Joel’s words today, heard in their full context, offer us a real, honest place to dwell in the midst of these kinds of days – a comforting place where God’s presence is known no matter what befalls us; a simple place where we stand together in the midst of change and uncertainty to know God’s love, love one another, and extend that love to all the world; and a hopeful place for the days ahead to be full and complete not by our own doings but by God’s power that can make all things new.
As comforting as these words may seem, they are nonetheless still challenging words for challenging times – words that invite us to imagine that there is something more beyond what we know or can see in our past; words that encourage us to dream and vision beyond our turmoil into something new; words that comfort us that renewal and new life does not lie solely on our effort, work, skill, or presence; and words that call us to be confident that the ultimate new way lies beyond our imagination or vision and even our lifetime in the new thing that God will do in the world, shaking the foundations and darkening the skies as the culmination of the new creation comes to break down everything that has oppressed and raise up everything to be made new.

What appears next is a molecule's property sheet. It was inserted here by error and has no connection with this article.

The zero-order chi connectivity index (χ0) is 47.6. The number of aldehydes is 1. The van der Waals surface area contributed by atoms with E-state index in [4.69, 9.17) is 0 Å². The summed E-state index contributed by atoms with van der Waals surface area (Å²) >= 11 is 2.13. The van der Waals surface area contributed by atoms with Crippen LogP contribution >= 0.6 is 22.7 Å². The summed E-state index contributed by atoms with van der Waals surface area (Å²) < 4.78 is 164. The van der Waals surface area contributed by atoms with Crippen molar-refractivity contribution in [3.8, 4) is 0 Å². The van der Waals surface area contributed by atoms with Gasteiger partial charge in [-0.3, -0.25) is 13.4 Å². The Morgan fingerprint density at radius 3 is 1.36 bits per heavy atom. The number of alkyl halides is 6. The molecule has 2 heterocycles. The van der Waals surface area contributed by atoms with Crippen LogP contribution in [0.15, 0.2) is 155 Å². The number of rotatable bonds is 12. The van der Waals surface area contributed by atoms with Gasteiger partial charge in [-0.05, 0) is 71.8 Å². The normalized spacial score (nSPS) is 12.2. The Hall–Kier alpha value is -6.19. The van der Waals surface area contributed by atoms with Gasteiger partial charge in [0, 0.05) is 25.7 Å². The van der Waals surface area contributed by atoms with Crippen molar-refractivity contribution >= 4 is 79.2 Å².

How do we dream when we stand in the midst of turmoil, though? How do we stop predicting trouble and move to predicting possibility? That’s really what Joel is about – not selectively hearing what is going on in the world but calling us to put aside our fears of what faces us in these days because God has been, is now, and always will be with us so that we can trust that God is already doing a new thing and join right in even when it seems darkest and most uncertain.
Yes, we will always have to battle our affliction of selective hearing, but what words do we need to hear so that we can join in God’s work in the world? What will inspire us to be the people who are open to God’s Spirit poured out upon them? And what can encourage us in the midst of uncertainty to be real about where we are even as we live in hope that God will act to redeem and save and make all things new? Such a way is not easy, but it is nonetheless the way before us.
May God’s spirit be poured out upon us as we join in making all things new.
Lord, come quickly! Amen.